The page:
Who uses Cleveland’s Burke Lakefront? Advocates make their case as city prepares to discuss future of airport

CLEVELAND, Ohio — Nearly a third of all non-training flights at Cleveland’s Burke Lakefront Airport involve medical transportation, from organ transplants to air ambulance services or patients coming for treatment.

“It’s an important niche that Lakefront serves that I don’t think many people know about,” said Tim Dixon, chief financial officer of Aitheras Aviation Group, which provides medical transportation and charter flights from Burke.

Indeed, aside from the Cleveland National Air Show — which draws tens of thousands of spectators to Burke for three days each September — most Cleveland residents probably don’t know who uses the small airport or why.

That could change this year as the city prepares to review the future of the facility, which occupies 450 acres near downtown on the shore of Lake Erie.

Cleveland Mayor Justin Bibb, on the campaign trail last fall, promised “an honest conversation about Burke’s future.” That conversation should begin soon, starting with a new study that will consider the possibility of shutting down Burke.

The city asked Cleveland-based CHA Consulting to investigate the possibility of closing Burke as part of an existing study of the airport grounds. The study expansion will cost the city an additional $205,946 and is expected to be completed in late 2022 or early 2023.

Read more: City-funded study will examine possibility of closing Cleveland’s Burke Lakefront Airport

Should Cleveland’s Burke Lakefront Airport be closed? Local leaders are beginning to discuss the possibility

Kim Dell, longtime executive director of the Cleveland National Air Show, has been here before.

“Every time we get a new mayor, that conversation comes up,” said Dell, who has run the air show since 1992 and is in his fourth mayor of Cleveland.

She hopes the city’s new chief executive will come to the same conclusion as previous mayors – that Burke plays an important role in the city’s overall economy, even beyond the annual air show.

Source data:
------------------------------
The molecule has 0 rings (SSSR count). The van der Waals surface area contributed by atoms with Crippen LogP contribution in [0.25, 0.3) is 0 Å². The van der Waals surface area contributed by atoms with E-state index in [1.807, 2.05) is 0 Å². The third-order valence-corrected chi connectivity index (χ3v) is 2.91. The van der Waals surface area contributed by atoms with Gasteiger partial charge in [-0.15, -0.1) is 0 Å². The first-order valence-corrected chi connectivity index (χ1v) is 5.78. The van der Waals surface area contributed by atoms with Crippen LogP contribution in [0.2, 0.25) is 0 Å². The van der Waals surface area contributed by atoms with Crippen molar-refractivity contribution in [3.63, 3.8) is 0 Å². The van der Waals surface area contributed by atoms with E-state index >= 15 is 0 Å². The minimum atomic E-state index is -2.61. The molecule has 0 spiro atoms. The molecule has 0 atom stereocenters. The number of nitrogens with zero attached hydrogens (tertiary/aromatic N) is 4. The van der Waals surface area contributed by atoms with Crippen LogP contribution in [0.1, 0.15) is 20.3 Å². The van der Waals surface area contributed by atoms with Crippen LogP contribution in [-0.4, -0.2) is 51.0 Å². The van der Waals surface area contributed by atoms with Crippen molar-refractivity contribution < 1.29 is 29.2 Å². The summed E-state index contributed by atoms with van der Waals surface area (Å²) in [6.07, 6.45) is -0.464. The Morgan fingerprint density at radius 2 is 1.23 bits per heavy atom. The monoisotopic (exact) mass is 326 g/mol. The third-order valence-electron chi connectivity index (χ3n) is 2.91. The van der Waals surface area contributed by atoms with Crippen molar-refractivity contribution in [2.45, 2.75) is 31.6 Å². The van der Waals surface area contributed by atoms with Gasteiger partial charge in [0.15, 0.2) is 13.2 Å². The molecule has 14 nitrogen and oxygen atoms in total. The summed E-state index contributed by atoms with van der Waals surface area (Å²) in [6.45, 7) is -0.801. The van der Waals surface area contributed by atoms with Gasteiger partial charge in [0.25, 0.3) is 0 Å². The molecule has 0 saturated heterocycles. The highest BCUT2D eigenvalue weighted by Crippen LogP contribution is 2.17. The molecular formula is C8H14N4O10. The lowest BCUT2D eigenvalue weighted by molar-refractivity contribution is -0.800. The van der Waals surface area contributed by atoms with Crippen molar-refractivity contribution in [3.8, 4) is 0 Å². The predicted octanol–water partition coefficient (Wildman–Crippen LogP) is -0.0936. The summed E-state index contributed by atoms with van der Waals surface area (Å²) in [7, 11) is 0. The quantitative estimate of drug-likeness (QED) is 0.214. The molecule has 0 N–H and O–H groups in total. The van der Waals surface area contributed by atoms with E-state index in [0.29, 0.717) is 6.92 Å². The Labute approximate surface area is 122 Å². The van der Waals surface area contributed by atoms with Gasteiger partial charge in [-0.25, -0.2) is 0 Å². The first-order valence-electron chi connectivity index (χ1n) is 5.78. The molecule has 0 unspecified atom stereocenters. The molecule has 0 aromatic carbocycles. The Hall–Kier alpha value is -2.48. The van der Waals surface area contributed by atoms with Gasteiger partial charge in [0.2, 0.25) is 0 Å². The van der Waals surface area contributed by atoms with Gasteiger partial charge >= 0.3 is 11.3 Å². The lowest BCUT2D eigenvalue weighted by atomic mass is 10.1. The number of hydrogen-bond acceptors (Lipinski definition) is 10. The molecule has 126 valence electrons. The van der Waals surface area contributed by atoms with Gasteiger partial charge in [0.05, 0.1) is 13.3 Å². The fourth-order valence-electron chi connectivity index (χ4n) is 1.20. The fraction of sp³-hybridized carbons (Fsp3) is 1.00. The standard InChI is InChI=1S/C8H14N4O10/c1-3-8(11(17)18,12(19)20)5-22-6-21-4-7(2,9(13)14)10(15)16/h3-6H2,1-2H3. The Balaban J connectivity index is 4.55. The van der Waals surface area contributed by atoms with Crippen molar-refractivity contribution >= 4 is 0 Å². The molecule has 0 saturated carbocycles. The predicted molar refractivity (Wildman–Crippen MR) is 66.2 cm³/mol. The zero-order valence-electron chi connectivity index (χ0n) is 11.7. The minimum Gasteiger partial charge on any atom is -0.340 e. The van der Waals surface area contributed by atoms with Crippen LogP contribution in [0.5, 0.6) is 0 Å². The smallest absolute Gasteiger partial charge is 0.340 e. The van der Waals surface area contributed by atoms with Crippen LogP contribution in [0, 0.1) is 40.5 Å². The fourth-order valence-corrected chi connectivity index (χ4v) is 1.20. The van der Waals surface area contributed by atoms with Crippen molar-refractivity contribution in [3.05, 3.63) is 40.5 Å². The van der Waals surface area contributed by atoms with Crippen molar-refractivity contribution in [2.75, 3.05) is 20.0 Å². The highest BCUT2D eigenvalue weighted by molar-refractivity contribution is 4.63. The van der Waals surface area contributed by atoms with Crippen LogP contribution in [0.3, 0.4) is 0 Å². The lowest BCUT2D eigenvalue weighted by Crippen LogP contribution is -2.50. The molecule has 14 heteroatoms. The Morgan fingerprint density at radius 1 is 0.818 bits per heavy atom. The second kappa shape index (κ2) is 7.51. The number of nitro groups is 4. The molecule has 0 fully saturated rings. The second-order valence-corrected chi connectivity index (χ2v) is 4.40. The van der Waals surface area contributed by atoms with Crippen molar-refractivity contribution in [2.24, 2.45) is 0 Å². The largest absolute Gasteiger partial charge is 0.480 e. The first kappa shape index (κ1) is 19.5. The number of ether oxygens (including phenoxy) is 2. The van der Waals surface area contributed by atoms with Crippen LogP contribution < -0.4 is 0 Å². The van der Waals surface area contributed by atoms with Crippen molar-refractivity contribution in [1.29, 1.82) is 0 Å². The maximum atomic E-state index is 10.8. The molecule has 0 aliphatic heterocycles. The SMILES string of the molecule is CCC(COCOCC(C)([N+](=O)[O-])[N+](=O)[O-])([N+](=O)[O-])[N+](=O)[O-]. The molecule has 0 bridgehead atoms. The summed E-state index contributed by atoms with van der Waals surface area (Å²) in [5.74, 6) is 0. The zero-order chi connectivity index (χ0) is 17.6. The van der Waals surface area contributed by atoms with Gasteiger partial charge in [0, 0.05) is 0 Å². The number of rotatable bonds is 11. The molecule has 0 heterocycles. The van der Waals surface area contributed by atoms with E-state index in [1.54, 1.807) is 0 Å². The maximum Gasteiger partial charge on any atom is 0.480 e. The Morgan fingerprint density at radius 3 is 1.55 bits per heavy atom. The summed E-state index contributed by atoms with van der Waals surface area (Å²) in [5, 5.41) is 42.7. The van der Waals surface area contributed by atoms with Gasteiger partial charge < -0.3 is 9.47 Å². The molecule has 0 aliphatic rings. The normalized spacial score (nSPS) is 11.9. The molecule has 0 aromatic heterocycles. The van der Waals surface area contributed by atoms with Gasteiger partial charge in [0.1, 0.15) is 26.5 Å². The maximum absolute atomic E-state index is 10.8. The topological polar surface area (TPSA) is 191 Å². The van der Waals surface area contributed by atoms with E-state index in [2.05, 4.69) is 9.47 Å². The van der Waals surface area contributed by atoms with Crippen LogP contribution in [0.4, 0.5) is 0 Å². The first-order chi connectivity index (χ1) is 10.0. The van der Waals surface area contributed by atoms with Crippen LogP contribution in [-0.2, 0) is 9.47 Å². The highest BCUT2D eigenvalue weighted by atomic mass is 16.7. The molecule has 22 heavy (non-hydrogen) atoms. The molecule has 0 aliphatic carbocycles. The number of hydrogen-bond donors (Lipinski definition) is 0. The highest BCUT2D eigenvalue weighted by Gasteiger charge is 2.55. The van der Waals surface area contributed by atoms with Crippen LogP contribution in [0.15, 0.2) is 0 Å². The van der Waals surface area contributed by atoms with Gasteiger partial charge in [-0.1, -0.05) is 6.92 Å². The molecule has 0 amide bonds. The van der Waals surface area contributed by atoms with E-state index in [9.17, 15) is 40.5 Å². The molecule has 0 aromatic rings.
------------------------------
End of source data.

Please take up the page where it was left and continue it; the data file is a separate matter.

Among its many functions:

* According to Paul Yagel, managing director of Signature Flight Support, which rents a hangar, provides maintenance, fuel and other support to airport users.

* Visiting professional baseball and football teams often prefer Burke, too, flying in and out of the downtown airport when they come to Cleveland to play the Guardians at Progressive Field and the Browns at nearby FirstEnergy Stadium , according to Yagel.

* Lawyers, bankers and corporate executives use the airport for its easy access to downtown, often flying leased charter flights to and from Cleveland.

The airport is also used by WJW Fox 8 and WEWS News 5, which have helicopters based at Burke; tourists coming for sporting and other events; visiting politicians, helicopter rides, flight training and more.

Additionally, until late last year, Ultimate Air Shuttle provided commercial service between Burke and Cincinnati Lunken Airport, a small airport just east of downtown Cincinnati. A drop in business travel due to the pandemic has caused the airline to shut down, although officials have not ruled out a resumption of service if demand returns.

Overall, however, operations at Burke have declined significantly in recent years, according to figures from the Federal Aviation Administration.

Burke’s traffic volume peaked in 2000, with 100,321 take-offs and landings, according to FAA data, falling to 53,987 in 2010 and 49,278 in 2015. In 2021, the airport recorded 40,296 take-offs and landings – at roughly the same number as in 2019, before the COVID-19 pandemic. By comparison, Hopkins completed 126,999 takeoffs and landings in 2019.

Burke typically operates at a loss, subsidized by the much larger Cleveland Hopkins. This year’s deficit is expected to be about $640,000, according to the city.

Yagel, who has been with Burke since 2018, said the number of Signatures at Burke has increased in recent years, not counting 2020.